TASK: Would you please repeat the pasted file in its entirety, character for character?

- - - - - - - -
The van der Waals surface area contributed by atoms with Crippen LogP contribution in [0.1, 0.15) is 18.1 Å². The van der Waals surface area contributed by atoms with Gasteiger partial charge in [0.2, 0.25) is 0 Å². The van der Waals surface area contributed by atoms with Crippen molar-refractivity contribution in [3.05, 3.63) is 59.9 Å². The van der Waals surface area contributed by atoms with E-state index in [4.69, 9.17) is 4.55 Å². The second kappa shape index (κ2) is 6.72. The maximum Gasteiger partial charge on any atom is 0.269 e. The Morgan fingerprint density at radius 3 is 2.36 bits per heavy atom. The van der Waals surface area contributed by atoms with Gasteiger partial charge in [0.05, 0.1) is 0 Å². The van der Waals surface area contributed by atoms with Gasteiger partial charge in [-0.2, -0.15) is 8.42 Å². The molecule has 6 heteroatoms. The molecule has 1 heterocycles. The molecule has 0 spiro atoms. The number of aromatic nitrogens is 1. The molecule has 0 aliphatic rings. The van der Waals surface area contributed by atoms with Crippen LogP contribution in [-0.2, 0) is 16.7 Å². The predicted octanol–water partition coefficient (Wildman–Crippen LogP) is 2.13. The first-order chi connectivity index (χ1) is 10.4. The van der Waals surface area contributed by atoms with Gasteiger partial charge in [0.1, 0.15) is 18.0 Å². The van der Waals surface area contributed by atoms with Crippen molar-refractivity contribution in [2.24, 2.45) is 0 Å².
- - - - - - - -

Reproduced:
The van der Waals surface area contributed by atoms with Crippen LogP contribution in [0.1, 0.15) is 18.1 Å². The van der Waals surface area contributed by atoms with Gasteiger partial charge in [0.2, 0.25) is 0 Å². The van der Waals surface area contributed by atoms with Crippen molar-refractivity contribution in [3.05, 3.63) is 59.9 Å². The van der Waals surface area contributed by atoms with E-state index in [4.69, 9.17) is 4.55 Å². The second kappa shape index (κ2) is 6.72. The maximum Gasteiger partial charge on any atom is 0.269 e. The Morgan fingerprint density at radius 3 is 2.36 bits per heavy atom. The van der Waals surface area contributed by atoms with Gasteiger partial charge in [0.05, 0.1) is 0 Å². The van der Waals surface area contributed by atoms with Gasteiger partial charge in [-0.2, -0.15) is 8.42 Å². The molecule has 6 heteroatoms. The molecule has 1 heterocycles. The molecule has 0 spiro atoms. The number of aromatic nitrogens is 1. The molecule has 0 aliphatic rings. The van der Waals surface area contributed by atoms with Crippen LogP contribution in [-0.2, 0) is 16.7 Å². The predicted octanol–water partition coefficient (Wildman–Crippen LogP) is 2.13. The first-order chi connectivity index (χ1) is 10.4. The van der Waals surface area contributed by atoms with Gasteiger partial charge in [0.1, 0.15) is 18.0 Å². The van der Waals surface area contributed by atoms with Crippen molar-refractivity contribution in [2.24, 2.45) is 0 Å².